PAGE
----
Having secured enough seats during the federal election on Oct. 21 to form a minority government, Prime Minister Justin Trudeau and his new federal cabinet of 36 ministers were sworn in today during a ceremony at Rideau Hall in Ottawa.
(RELATED: Check out our post-election recap for a summary of the results. To find the member of Parliament elected in your riding, scroll down to the “Find my riding” section of this interactive web page from the CBC.)
Restaurants Canada has released a statement welcoming the newly sworn in ministers, and the opportunity that a minority government provides for seeking consensus-based solutions supported by a majority of Canadians.
Below are members from the newly unveiled federal cabinet with portfolios of particular interest to the foodservice community:
- Chrystia Freeland — Deputy Prime Minister and Minister of Intergovernmental Affairs
- Bill Morneau — Minister of Finance
- Marie-Claude Bibeau — Minister of Agriculture and Agri-Food
- Mona Fortier — Minister of Middle-Class Prosperity and Associate Minister of Finance
- Patty Hajdu — Minister of Health
- Melanie Joly — Minister of Economic Development and Official Languages
- Marco Mendicino — Minister of Immigration, Refugees and Citizenship
- Mary Ng — Minister of Small Business, Export Promotion and International Trade
- Carla Qualtrough — Minister of Employment, Workforce Development and Accessibility
- Filomena Tassi — Minister of Labour
- Jonathan Wilkinson — Minister of Environment and Climate Change
You can read their full bios on the Government of Canada’s official website.
Restaurants Canada will be setting up meetings with these ministers to continue building on work in progress to address key challenges for our industry.
Key issues for foodservice
Restaurants Canada is calling on the federal government to help foodservice and hospitality businesses continue nourishing our nation by working together toward the following objectives:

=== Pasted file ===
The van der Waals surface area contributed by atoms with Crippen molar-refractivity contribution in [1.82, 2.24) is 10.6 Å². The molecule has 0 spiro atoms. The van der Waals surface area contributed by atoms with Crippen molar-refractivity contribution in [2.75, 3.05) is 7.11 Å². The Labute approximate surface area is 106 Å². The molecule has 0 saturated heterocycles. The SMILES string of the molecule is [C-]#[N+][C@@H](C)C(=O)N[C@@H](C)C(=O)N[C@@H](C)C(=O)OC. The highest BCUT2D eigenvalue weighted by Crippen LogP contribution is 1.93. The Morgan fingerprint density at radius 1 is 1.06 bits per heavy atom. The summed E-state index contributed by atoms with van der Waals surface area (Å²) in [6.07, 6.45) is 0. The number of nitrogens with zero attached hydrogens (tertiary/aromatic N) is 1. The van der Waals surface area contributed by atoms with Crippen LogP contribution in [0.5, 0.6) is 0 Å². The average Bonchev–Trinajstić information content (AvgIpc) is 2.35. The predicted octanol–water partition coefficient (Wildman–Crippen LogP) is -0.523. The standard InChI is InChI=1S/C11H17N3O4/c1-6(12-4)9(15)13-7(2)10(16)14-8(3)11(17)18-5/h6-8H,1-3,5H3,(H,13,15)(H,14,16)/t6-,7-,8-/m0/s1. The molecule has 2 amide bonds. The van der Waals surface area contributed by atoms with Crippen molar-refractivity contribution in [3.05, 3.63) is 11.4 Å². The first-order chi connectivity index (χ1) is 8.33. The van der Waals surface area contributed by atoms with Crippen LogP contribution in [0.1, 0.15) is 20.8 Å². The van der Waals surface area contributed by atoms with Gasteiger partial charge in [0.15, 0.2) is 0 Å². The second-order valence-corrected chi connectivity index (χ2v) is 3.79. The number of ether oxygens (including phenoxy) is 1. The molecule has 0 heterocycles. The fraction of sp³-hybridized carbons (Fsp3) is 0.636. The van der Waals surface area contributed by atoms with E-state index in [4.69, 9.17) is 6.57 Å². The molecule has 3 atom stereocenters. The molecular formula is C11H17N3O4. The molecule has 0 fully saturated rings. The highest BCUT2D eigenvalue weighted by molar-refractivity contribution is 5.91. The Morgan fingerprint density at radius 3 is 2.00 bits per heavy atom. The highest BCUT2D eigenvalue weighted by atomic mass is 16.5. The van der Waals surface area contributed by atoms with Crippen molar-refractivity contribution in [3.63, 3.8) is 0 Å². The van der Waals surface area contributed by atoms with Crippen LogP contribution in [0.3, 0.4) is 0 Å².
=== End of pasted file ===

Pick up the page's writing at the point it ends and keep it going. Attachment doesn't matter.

- A national labour force development strategy. Persistent labour shortages put a damper on investment and growth and place existing businesses at risk if they can’t be staffed. A national strategy is needed, recognizing the critical role of foodservice as one of Canada’s largest employers, the leading source of first-time jobs for youth and a key contributor to every community across the country.
- A reduction in the tax burden and fees on small businesses. Foodservice is comprised primarily of small-to-medium-sized business with an average pre-tax profit margin of less than 5 per cent. Tax rules need to take into account the impact of inflation and price increases on the burden that these businesses bear. For instance, the $50,000 threshold that was recently introduced for passive investment income should increase every year, in line with inflation. Foodservice businesses would also welcome more fairness on fees that place undue strain on their operations; for instance, the interchange fees that debit and credit card issuers collect, which are often larger than the profit a restaurant operator makes on a meal.
- The elimination of interprovincial trade barriers and a more level playing field for all types of foodservice operations. Continued leadership is needed at the federal level to encourage the provinces to take down trade barriers so that bars and restaurants can more easily offer their patrons products from across the country. Continued pressure on the provinces is also needed to raise the bar for licensed foodservice establishments, as Canada’s beverage alcohol policies currently place many licensed establishments at a competitive disadvantage. A full repeal of the automatic annual escalator on alcohol excise duties would also provide welcome relief for Canadian restaurants and their patrons, as the amount of tax collected on liquor in Canada is already among the highest in the world.
- Evidence-based policies and national standards on single-use items. A whole-of-society approach is needed, recognizing the need for: 1) consumer education; 2) reasonable timelines for alternative innovations to enter the market; and 3) recycling, composting and waste management standards that successfully facilitate diversion from landfill and avoid inefficiencies resulting from patchwork solutions.
- Continued emphasis on foodservice as part of our national tourism strategy. Foodservice is not only the number 1 source of tourism jobs, our industry is an integral part of every Canadian hospitality experience. Restaurants Canada looks forward to continuing to work with the federal government, through the framework of the recently unveiled national tourism strategy, to ensure that our industry’s unique strengths are leveraged and our challenges are addressed as part of efforts to boost Canadian tourism.
If you have any questions or would like more information, you can get in touch with David Lefebvre, Restaurants Canada Vice President, Federal and Quebec, at DLefebvre@restaurantscanada.org.